Even when resources are limited, the Government may be forced to prioritise and spread scarce resources very thin. But as he rightly said, with the coming of oil money into the country, the Government would now be in a position to financially nourish areas that have seen neglect.
we do know that agriculture is one of the corner stones for GPRS II and that it is very obvious that without even mentioning it, when it comes to investment, it would be one of the prime areas that the Government would invest in. So in the first place, we can put the mind of everybody at ease, that even without discussing it, agriculture is one of the pillars of this Government. It is important to consult with all stakeholders on how to utilise this find properly and already we do know that this has begun in earnest.
Mr. Speaker, modernised agriculture is
very important and therefore investment from oil money would be very much welcome. He has talked a lot about soil and all those things, I am not an expert in soil science but we do believe that every investment in modernised agriculture would also involve research into soil, research into inputs and all kinds of things that would make agriculture a reality.
Of course, Ghana is an agricultural country and no matter the amount of money we get from oil, it would be very imperative on us to make sure that this money is re-channelled into agriculture. This is because in future, long after we are all gone, when the oil stops flowing, agriculture is what is going to sustain us. So this is an assurance to the hon. Member who made the Statement and to every-body that this Government, because modernised agriculture is one of its pillars, would invest in agriculture and make sure that oil money would go into re-sustaining agriculture, expanding it and making sure
that it is sustainable for all.
I thank you, Mr. Speaker, for the
Alhaji Sumani Abukari (NDC -
Tamale North): Mr. Speaker, I would dare not go to the scientific analysis or comparisons of the brilliant Statement made by the hon. Member for Mion (Dr. Alhassan A. Yakubu).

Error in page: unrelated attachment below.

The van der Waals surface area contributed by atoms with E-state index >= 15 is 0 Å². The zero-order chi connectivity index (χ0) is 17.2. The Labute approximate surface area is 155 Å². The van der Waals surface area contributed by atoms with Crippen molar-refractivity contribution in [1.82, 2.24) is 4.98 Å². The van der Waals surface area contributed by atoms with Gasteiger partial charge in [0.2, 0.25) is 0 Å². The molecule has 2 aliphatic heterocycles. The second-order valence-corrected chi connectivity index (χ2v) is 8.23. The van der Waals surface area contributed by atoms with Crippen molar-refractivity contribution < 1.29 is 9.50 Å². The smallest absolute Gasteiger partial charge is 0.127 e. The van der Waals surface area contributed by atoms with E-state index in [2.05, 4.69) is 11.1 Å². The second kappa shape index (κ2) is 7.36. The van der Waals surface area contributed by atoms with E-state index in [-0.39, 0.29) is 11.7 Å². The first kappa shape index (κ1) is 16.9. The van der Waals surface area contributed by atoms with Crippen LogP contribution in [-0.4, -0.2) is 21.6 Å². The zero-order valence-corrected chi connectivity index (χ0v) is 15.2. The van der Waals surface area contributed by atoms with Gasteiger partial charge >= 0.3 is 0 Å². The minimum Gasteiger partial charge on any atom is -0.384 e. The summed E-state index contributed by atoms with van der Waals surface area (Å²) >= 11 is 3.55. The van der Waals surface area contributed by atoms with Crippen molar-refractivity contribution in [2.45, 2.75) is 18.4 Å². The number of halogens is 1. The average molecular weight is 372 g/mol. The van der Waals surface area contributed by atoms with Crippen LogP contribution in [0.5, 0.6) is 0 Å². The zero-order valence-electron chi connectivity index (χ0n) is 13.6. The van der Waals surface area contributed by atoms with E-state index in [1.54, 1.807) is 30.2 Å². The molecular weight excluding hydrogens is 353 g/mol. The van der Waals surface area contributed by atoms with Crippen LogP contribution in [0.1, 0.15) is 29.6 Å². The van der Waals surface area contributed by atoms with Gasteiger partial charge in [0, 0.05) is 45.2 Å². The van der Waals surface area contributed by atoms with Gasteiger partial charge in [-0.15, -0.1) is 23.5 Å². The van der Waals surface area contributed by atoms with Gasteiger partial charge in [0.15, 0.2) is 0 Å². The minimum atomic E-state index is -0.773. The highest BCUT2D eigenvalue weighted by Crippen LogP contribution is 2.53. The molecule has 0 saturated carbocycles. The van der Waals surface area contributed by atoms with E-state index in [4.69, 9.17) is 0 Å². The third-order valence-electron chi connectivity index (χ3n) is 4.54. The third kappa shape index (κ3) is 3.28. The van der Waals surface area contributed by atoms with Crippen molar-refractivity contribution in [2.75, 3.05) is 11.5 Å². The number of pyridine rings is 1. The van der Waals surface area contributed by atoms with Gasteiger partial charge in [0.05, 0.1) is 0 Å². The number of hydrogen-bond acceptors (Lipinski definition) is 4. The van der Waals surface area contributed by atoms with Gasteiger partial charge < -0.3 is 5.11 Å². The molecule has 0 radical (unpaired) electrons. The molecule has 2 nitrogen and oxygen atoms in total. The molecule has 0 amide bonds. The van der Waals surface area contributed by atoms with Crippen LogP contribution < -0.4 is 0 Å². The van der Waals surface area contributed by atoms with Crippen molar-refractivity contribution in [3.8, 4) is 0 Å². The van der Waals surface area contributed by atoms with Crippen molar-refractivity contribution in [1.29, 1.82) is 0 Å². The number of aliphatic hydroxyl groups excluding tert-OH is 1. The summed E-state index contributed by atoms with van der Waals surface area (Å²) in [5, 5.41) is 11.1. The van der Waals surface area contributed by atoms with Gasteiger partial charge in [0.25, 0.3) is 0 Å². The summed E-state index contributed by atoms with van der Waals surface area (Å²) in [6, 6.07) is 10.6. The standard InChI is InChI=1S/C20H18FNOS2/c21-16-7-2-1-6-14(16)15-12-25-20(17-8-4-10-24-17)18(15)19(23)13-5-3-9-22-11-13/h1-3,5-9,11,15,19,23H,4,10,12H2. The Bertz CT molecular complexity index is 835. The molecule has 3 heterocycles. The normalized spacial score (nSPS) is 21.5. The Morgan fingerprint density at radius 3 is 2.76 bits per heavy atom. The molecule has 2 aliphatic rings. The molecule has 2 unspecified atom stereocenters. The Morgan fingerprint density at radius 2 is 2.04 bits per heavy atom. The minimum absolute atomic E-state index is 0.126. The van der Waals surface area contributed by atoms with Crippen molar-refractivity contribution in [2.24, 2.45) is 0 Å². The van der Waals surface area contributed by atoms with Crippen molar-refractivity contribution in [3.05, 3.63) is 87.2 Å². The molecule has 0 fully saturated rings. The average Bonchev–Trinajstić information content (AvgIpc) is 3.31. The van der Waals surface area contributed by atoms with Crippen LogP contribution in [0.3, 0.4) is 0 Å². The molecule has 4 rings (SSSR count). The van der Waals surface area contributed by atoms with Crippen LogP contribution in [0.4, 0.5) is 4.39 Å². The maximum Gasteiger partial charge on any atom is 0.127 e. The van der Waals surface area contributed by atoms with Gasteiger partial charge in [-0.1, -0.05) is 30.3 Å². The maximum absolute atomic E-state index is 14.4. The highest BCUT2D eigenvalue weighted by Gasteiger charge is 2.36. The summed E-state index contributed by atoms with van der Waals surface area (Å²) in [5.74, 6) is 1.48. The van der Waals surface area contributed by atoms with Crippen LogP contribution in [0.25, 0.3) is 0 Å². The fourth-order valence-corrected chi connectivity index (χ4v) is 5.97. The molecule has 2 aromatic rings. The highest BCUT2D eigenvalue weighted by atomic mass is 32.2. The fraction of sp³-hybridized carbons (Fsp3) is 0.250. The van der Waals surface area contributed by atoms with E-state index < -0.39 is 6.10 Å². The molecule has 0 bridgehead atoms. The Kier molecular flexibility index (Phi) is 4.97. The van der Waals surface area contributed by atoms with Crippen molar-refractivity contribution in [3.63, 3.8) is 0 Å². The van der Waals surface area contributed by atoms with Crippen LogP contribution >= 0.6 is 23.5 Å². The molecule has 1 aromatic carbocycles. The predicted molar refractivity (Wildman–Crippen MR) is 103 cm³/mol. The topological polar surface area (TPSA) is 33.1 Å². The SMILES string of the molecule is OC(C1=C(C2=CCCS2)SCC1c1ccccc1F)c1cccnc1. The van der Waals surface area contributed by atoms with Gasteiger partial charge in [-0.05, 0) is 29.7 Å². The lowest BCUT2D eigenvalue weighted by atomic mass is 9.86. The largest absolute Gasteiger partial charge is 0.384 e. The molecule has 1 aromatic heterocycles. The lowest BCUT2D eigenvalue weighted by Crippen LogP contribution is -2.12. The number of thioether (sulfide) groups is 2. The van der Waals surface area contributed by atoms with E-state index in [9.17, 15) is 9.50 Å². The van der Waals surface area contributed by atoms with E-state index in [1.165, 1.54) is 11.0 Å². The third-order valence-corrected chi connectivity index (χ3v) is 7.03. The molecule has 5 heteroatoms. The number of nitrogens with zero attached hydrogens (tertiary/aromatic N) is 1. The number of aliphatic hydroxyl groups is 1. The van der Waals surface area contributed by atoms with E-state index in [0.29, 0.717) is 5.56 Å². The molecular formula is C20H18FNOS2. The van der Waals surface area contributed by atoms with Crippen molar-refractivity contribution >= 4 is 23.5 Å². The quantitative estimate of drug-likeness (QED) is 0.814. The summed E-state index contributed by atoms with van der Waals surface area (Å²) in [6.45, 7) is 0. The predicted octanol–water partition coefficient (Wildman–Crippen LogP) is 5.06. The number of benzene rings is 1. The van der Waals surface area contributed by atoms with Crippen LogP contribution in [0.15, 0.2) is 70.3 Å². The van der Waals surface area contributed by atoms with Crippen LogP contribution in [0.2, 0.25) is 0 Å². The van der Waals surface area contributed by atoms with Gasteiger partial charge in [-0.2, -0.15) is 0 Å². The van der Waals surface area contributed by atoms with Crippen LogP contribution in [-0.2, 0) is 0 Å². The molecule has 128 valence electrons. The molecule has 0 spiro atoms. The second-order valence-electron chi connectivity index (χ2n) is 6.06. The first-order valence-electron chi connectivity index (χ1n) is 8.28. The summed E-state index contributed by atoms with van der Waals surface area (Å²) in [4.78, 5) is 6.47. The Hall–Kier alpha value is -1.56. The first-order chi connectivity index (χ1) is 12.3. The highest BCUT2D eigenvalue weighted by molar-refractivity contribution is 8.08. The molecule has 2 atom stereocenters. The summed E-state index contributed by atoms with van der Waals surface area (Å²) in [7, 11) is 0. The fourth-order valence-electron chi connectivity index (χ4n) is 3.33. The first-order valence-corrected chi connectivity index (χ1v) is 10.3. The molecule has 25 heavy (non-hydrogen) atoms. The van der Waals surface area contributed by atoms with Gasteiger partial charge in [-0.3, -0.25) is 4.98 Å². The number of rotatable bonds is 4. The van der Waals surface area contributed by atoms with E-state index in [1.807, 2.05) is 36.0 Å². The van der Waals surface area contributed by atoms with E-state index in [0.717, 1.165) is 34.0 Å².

Mr. Speaker, I know that the thrust of his Statement is that we should use our oil find and oil money to develop agriculture, particularly the manufacture of fertilizer.
Mr. Speaker, our food production and even our commercial crop production has gone down over the past years and this has been blamed on so many issues that one cannot mention here. But I think basically it is because we do not have the finances to support agriculture financially the way we would have loved to. So we have allowed the world Bank and International Monetary Fund (IMF) to dictate to us on our financial policies or our agricultural financial policies.
Mr. Speaker, I think that until and unless we develop the will to challenge some of these policies that are forced down our throats by the IMF and the world Bank, we are going to suffer more and more and depend more and more on the western world for our food.
Mr. Speaker, let me go back a few years along the memory lane. During the period of the late Colonel I. K. Acheampong, we produced so much rice that we exported some of them. we produced so much maize in this country and we exported some of them. In fact, we became the food basket of west Africa. Mr. Speaker, we produced so much cotton that we made cotton lint here in Ghana, and not only fed our textiles factories but also exported a lot of our cotton lints. All